Since World War II, Western leaders have embraced globalization, governed by rules for equitable competition, as an enlightened policy to raise living standards. Economics teaches increased commercial ties deepens specialization, spreads R&D costs and distributes technology to poorer nations to boost growth and lower prices for many goods and services.
Now cheaper coffee tables and cell phones from China will look more expensive to Americans if its factories and consumers bear risks from broken supply chains from recurring viral outbreaks from the Middle Kingdom’s rapidly urbanizing population and cultural affinity for unsanitary live markets for wild animals.
Much like the 1973-74 Arab oil embargo, disruption in the supply chains for automobiles, electronics, pharmaceuticals and other industries threatens a “supply-side recession.” And contagions require shelter in place policies and mandatory businesses shutdowns to wipe out pathogens.
Remedies like direct payments to individuals, low-interest rate loans to business, and enhanced unemployment benefits, alone, can’t get the economy up and running.
Too dependent on China
Revelations about dependence on China for essential ingredients in life-saving drugs lay bare the folly of intense integration with an authoritarian regime that suppressed warnings from doctors who first detected COVID-19 and enabled the disease to spread through weeks of denial.
Greater self-sufficiency — or at least reliance on allies for critical products — should now be a national security imperative. The blind worship of globalism and multilateral institutions among academics and other thought leaders that influence American foreign policy may now be tempered by more sophisticated realism.
World War II accelerated the development of aerospace, communications and many other technologies with broad peacetime benefits—the mundane microwave oven descended from wartime radar technology.
Similarly, work at home and school closures may accelerate the development of off-site collaboration, networking and distant learning technologies—and business, employee and student acceptance of their efficacy.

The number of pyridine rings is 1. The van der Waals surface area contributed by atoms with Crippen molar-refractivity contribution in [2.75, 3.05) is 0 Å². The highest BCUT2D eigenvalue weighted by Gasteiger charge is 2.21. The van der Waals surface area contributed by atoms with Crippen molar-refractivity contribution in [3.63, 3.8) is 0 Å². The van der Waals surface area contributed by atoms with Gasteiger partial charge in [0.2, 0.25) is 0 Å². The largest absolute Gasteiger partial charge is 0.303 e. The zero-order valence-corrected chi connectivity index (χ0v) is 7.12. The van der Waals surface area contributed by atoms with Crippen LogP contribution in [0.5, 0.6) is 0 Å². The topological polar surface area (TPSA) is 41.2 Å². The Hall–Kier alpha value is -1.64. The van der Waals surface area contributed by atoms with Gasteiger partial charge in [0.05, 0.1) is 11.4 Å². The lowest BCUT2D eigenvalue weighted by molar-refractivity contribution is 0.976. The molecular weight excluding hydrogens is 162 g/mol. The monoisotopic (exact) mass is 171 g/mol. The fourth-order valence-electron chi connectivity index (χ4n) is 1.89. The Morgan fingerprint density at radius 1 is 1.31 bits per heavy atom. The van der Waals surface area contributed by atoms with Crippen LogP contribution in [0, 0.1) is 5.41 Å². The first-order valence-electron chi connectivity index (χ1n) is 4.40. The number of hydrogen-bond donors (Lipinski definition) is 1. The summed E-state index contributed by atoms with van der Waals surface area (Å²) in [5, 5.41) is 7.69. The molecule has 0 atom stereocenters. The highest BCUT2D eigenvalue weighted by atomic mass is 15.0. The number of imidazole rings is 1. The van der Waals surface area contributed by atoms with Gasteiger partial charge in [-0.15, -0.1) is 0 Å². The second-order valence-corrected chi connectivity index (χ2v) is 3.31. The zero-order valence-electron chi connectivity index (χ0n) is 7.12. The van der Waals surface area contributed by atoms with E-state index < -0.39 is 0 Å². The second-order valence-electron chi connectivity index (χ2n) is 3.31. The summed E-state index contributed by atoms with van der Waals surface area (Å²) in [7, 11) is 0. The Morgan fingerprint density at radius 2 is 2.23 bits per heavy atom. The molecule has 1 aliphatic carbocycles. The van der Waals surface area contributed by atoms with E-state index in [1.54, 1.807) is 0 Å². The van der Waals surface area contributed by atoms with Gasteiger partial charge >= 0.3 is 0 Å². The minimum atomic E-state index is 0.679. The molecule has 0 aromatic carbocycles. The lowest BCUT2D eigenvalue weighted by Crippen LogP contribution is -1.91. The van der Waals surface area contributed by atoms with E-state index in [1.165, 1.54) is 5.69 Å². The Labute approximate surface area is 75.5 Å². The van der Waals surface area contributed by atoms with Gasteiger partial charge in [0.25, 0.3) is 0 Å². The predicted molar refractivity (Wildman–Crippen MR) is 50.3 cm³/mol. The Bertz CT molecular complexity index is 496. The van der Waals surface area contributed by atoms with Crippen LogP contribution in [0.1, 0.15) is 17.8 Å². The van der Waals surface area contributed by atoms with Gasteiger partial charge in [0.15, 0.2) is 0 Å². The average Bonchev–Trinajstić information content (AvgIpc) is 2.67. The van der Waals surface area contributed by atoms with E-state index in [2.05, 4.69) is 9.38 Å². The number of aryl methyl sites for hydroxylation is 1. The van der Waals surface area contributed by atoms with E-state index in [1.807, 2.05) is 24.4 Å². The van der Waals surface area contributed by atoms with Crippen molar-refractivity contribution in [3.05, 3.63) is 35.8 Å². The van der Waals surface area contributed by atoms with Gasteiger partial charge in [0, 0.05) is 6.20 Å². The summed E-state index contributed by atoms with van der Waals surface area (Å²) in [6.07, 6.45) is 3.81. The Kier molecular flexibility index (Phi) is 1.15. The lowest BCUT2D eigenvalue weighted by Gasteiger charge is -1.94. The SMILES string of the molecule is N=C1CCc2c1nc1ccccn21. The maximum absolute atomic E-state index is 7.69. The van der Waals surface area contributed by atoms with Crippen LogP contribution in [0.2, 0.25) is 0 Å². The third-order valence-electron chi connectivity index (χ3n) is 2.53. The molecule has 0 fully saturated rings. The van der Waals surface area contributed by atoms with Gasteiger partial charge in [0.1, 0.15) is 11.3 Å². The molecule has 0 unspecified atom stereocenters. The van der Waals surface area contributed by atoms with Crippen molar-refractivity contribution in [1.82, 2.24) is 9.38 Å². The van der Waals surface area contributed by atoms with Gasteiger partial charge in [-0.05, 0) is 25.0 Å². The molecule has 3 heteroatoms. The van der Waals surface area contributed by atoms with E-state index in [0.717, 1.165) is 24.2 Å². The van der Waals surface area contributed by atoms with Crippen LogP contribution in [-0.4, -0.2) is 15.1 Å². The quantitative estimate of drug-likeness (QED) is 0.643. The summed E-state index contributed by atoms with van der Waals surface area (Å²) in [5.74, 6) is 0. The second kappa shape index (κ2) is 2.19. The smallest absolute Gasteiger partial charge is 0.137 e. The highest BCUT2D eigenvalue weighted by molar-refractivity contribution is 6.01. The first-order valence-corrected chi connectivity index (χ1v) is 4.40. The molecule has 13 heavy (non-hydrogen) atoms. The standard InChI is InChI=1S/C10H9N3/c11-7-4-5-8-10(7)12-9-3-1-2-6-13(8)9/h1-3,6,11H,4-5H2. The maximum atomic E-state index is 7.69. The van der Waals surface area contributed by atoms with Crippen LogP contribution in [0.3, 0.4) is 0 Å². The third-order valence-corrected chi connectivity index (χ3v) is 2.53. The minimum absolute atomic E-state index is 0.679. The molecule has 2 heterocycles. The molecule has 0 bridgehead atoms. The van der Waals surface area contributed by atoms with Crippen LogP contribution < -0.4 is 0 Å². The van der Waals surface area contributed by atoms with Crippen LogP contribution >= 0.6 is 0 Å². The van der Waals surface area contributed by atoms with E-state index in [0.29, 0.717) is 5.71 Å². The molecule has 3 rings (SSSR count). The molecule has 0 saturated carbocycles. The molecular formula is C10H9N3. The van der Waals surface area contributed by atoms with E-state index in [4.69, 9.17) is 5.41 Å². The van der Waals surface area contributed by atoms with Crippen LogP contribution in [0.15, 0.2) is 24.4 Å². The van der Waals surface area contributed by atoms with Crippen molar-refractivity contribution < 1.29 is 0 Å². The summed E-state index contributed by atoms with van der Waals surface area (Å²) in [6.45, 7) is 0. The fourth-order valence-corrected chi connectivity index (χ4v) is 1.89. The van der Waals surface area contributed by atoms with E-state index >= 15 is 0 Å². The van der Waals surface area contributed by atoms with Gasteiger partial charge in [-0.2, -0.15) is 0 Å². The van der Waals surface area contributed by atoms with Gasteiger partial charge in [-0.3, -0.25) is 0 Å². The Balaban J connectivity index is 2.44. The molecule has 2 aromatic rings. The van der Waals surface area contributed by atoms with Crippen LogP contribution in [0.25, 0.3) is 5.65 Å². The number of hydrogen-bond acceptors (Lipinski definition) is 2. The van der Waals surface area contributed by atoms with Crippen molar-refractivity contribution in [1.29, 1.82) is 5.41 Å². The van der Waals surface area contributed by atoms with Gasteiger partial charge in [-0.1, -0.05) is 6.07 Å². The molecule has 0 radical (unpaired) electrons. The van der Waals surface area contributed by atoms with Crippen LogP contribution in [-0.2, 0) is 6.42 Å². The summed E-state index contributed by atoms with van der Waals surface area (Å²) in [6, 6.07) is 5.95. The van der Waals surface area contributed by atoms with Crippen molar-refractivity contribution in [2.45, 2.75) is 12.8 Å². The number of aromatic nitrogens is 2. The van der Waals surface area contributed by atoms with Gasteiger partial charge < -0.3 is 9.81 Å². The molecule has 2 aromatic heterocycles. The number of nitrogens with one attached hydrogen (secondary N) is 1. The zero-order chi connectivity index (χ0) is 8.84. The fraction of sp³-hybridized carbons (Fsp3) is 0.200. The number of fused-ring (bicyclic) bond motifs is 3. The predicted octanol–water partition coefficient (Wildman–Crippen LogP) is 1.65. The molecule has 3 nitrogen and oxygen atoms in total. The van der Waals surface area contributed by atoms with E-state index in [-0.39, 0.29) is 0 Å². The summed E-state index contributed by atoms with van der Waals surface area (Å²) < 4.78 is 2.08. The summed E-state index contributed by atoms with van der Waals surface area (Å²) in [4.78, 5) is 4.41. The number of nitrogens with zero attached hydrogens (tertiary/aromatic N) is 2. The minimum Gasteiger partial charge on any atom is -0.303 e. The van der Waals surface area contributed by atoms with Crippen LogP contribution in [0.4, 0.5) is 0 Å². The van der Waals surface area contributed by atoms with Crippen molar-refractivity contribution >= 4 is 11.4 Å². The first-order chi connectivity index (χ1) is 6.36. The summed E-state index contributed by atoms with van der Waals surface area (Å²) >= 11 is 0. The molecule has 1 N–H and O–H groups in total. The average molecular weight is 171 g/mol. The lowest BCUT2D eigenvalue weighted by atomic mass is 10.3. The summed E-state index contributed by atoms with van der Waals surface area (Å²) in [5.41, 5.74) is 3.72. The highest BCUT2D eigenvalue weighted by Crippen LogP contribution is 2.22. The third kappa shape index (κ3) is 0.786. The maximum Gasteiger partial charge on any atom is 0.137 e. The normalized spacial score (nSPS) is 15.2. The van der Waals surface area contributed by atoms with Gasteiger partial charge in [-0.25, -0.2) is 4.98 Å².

Digital monetary policy
Macroeconomic policy making has become decadent. An aging global population saves more and abundant capital pushed down interest rates during the recent expansion. Traditional Federal Reserve tools—lowering the overnight bank borrowing rate, flooding the banking system with liquidity and in a crisis, backstopping money market funds, corporate and municipal bonds and directly underwriting business and consumer loans—have become much less potent.
The Fed has resisted issuing digital dollars—letting every business and individual have electronic checking accounts at its regional branches as banks do. That would permit direct, quick injection of aid to the adversely impacted companies such as airlines and small businesses and stimulus payments directly to individuals much more rapidly than the Treasury, Small Business Administration and Internal Revenue Service can accomplish.
About one-quarter of all workers—about 34 million— do not receive paid sick leave. Some states and localities provide benefits financed by payroll taxes but economists caution those raise labor costs and reduce employment.
Now, the specter of fast-food and other public-facing employees with COVID-19 showing up at work and spreading the contagion could make a national mandatory sick leave program a public-health imperative.
Contributions to World War I efforts helped enact full women’s suffrage in 1920 and 1928 in the United States and Great Britain, whereas it was only attained in 1971 in neutral Switzerland.
African American valor in World War II and Korea ultimately desegregated the U.S. military and added impetus to the civil rights movement.
Coronavirus is spread by respiratory droplets and simple touching, and bumping and smiles are replacing hugs and handshakes. The ordinary flu—which also kills many people—is transmitted the same way. That could permanently change how we greet each other during cold-weather months.
Perhaps we should adopt the Japanese bow—and with it, a nudge toward greater civility.
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